Bracketing these as the sorts of exceptions that tend to prove the rule, Schneider and Su account for the dimming of Germany's cinematic light: funding bodies shuffling money to Hollywood co-productions like The Grand Budapest Hotel and The Monuments Men (both of which screened at the Berlinale in 2014), the cultural ascendency of "premium TV," a focus on generic money-makers over the more challenging stuff, and so on. In a way, it's refreshing to see a national film culture suffer from this sort of acute existential crisis. Canadian cinephiles can surely relate.

But if there's no worthwhile national film culture in Germany, if German films have no future, then why do Berliners seem to go ga-ga for their annual film fete?

The Berlinale is reminiscent of the Toronto International Film Festival, in the sense that it's a festival geared toward the filmgoing public (as opposed to press and industry types) that tries to find a happy medium between Hollywood "indies" and artier, international cinema. And, as with TIFF, the public seems to care about the Berlinale not because of its function in promoting national cinema (though it does plenty of that), but in its capacity to attract Hollywood stars to red carpets. Which, I suppose, is fair. To quote The Office's David Brent, "people like to see famous people."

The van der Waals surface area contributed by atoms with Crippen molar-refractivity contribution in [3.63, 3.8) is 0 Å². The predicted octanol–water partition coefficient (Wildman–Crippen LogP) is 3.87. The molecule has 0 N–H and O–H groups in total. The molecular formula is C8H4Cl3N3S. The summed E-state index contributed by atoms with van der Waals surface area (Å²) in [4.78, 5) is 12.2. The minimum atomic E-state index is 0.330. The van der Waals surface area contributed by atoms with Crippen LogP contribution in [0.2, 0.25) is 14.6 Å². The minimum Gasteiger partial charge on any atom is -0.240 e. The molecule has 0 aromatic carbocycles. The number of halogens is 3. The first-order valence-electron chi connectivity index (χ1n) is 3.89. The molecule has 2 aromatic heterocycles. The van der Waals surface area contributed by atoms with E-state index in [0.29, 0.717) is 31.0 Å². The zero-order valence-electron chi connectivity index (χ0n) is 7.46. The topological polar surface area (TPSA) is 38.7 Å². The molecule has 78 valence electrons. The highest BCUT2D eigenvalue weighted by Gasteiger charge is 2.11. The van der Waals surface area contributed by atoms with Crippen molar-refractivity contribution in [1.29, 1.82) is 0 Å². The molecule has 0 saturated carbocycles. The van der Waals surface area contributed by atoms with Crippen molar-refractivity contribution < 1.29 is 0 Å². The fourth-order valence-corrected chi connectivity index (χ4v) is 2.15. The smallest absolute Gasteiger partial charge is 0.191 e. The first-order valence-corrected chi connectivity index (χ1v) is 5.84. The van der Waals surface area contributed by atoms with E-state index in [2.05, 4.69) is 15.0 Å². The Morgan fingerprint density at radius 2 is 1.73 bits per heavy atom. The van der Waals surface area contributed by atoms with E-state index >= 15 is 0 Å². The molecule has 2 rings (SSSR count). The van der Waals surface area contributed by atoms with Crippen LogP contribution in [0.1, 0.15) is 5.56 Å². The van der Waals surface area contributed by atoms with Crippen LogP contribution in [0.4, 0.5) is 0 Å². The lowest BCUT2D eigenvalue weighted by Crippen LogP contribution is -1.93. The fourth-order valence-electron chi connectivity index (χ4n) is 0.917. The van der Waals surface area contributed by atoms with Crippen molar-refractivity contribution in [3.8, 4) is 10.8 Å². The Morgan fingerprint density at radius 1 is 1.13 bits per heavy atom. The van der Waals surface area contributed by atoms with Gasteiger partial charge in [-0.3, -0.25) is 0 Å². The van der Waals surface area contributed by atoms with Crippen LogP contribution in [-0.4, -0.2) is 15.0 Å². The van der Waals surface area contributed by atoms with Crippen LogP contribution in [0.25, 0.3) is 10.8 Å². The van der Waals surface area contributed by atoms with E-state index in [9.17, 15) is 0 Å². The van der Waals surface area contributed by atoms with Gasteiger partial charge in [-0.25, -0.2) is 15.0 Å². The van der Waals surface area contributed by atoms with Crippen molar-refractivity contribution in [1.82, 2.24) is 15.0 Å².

The festival's opening ceremony – yes, it has an opening ceremony, like the Olympics – is pitched as a "star-studded" gala, that sees German bureaucrats (Mayor of Berlin Michael Müller! Minister of State and Federal Government Commissioner for Culture Monika Grütters!) awkwardly hobnobbing with Hollywood stars like George Clooney and Channing Tatum (both of whom appear in the festival's opening film, Hail, Caesar!). It's the sort of almost-otherworldly spectacle that typifies a festival like this: the eager, amusing, "Hey, us, too!" theatrics.